Why is Sleep So Important?

6 Jun 2017
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How to super-charge your REM!

One of the ‘homeworks’ I ask my clients to do is to play my audio download every night when it’s time to so to sleep. Sounds simple, doesn’t it?

And yet I get all sorts of excuses…
I got to bed too late to listen
I’m worried it might disturb my husband/wife/partner
My laptop/computer/phone is downstairs so I couldn’t play it in my bedroom
etc, etc
There are two reasons this process is important: firstly it demonstrates commitment to the therapy, it shows you are engaged in it and are willing to help yourself to make those changes that you want to happen, and secondly it has a physical effect, it helps get the brain into the right mode to activate your REM state (Rapid Eye Movement) – more of this later. By skipping this part of the therapy they are affecting their own results. So why is it important and what does it do?
My audio is simply me talking with soft music playing in the background, it is a language pattern designed to relax and lead you gently into sleep (obviously not to be listened to whilst driving or doing anything that requires your full attention!) – and not just any old sleep but straight into the REM phase. When we sleep we go through four or five cycles of deep sleep, REM and light sleep, and that REM phase is when our brains do all sorts of processing and downloading of events that have happened during the day, week, month, year or even further back.
Effectively we change our memories from being emotional to being narrative. Say, for instance, you had an argument in the day which really upsets you. During your REM phase you re-run the event either in clear or metaphorically (dreaming) and move it from a part of the brain known as the Primitive Brain to the intellectual part of the brain, the Neo Cortex, where we have control over it so that in the morning we might have forgotten about the incident – we might not have but we certainly won’t be feeling it’s effects quite as keenly, and after a few nights it will have disappeared altogether, you won’t carry those dragging feelings with you in the day. This doesn’t mean you have forgotten the incident, if reminded of it you will be able to recall it but it will have lost that heightened emotional attachment, you will no longer ‘feel’ it and it will no longer be at the forefront of your thoughts.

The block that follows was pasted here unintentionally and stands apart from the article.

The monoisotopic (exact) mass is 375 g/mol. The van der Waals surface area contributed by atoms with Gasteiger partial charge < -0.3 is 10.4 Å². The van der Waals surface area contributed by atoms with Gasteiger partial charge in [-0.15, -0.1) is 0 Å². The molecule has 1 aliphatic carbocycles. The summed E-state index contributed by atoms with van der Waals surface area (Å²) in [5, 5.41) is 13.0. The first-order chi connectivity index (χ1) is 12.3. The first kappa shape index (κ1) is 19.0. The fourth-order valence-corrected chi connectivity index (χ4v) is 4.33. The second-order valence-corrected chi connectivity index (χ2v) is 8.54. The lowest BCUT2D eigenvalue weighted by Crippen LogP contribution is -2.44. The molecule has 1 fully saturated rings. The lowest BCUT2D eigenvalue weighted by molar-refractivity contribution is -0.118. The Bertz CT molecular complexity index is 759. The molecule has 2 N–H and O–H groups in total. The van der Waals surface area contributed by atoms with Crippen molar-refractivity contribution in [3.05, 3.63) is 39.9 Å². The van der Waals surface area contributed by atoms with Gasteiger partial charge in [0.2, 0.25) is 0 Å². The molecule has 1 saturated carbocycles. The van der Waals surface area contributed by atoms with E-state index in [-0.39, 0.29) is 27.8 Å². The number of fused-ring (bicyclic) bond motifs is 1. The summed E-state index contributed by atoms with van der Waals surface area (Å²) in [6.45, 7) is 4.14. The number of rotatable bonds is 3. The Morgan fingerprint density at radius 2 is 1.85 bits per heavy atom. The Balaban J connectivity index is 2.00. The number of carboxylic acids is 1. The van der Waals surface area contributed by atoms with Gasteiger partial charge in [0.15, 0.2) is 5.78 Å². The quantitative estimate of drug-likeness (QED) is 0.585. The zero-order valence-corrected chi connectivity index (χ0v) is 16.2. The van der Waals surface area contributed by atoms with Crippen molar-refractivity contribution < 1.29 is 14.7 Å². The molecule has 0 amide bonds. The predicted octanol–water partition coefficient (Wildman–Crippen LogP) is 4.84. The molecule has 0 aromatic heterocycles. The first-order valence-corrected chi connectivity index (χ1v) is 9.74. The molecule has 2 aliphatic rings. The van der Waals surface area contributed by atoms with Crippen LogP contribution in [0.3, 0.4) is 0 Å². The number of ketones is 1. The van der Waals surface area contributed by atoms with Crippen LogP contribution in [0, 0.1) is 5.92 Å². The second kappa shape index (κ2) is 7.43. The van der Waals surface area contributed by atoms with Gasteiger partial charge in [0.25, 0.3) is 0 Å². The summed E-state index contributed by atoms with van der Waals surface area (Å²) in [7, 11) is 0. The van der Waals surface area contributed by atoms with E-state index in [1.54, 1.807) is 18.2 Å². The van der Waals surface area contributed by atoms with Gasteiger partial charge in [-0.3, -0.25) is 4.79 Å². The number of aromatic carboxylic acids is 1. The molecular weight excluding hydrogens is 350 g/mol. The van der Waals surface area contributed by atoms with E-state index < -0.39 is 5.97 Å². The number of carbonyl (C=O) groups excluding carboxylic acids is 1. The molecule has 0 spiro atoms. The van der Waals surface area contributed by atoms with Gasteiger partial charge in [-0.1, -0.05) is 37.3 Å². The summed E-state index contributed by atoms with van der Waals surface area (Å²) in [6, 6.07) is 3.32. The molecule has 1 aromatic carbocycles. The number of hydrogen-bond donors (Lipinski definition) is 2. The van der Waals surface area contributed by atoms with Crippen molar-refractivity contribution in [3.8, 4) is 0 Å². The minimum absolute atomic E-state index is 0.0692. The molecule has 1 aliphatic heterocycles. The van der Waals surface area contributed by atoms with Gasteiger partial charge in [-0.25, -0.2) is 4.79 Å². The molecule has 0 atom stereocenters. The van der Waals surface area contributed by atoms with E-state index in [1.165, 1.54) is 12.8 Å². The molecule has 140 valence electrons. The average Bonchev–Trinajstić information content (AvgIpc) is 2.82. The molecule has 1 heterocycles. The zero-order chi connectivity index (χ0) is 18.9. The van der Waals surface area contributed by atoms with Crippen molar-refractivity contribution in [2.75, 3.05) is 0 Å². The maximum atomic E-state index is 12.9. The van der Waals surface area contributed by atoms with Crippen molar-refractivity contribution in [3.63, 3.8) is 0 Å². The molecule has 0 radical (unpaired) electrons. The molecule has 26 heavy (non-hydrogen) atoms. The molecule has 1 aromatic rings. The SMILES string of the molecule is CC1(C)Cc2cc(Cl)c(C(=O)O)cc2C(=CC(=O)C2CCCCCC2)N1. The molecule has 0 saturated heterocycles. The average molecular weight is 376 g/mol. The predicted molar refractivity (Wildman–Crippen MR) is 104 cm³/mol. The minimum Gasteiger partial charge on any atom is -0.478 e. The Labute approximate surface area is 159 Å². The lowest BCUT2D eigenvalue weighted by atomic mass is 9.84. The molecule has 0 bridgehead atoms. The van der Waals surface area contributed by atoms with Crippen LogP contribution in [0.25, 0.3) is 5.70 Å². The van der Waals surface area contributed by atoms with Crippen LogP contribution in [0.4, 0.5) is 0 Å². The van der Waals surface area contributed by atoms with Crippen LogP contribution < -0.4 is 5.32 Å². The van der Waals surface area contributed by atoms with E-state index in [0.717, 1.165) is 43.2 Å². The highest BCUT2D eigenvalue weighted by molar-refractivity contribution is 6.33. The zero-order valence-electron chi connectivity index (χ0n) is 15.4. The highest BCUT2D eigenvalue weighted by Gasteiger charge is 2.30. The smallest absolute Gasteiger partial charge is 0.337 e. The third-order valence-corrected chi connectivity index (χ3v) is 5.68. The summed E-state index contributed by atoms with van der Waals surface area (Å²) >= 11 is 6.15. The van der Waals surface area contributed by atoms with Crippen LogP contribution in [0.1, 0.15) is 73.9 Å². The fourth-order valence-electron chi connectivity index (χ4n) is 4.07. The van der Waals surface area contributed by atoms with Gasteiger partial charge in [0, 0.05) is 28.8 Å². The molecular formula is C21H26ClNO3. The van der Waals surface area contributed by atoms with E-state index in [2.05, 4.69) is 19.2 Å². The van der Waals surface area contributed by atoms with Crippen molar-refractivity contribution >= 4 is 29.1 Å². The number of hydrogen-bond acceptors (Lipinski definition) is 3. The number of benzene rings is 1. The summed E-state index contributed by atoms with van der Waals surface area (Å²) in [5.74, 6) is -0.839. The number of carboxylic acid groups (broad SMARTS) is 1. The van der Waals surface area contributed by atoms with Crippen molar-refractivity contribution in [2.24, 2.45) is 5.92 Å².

This process is the same whether you’re facing anger, embarrassment, grief, sadness and the length of time it takes to ‘process’ the event(s) is different to every individual. Quite literally things do look better after a good night’s sleep.
But it is important to get the right quality of sleep, in order to allow the brain to do its job. This doesn’t mean going to bed excessively early or needing to have 8, 9, 10 hours sleep. As with so many things in life, it is much more important to get good quality over big quantity!
By listening to a relaxation audio at the point of falling asleep our brain picks up on the pattern of the audio, the language used gently draws you down into sleep right at the REM phase, allowing you to fall into a deeper and more restful sleep – and into that REM phase when your brain is most receptive to suggestion. So when you listen to a positive audio at this point, it helps you get a better quality of sleep meaning you wake up much more refreshed.
Ideally we would allow ourselves a top-up nap or two in the day but it is nigh on impossible to factor that into our daily lives! However our brains are designed to ‘download’ or process every 90 minutes or so and by preventing this from happening we’re storing up a lot of stuff to work through at night. If it’s been a particularly trying time, we might find our night sleep is severely disrupted as our brains try to process everything in one go – and unfortunately REM is restricted to around 20% of our sleep patterns: if we try to overdo it our brain wakes us up. Many of you will be familiar with that: being wide awake in the middle of the night and not able to get back to sleep, often feeling quite miserable, especially during a time of stress or anxiety.
So, what can we do? Simply by making a break in whatever you’re doing, changing your outlook for a few short minutes and allowing your brain a little ‘free-wheeling’ time can have huge benefits. That break in focus and change of scenery can be invaluable, whether it’s a five minute walk in the fresh air, taking the dog out, popping down the road to get a coffee, or pushing back from your desk and plugging in a short relaxation audio which puts you into a light trance, effectively replicating the REM state would be ideal.
A very small adjustment in our daily lives could reap huge benefits in our mental health…
If you want to find out more about how Hypnotherapy can help you reclaim your sleep, contact Quest Hypnotherapy (geraldine@questhypnotherapy.co.uk / www.questhypnotherapy.co.uk )

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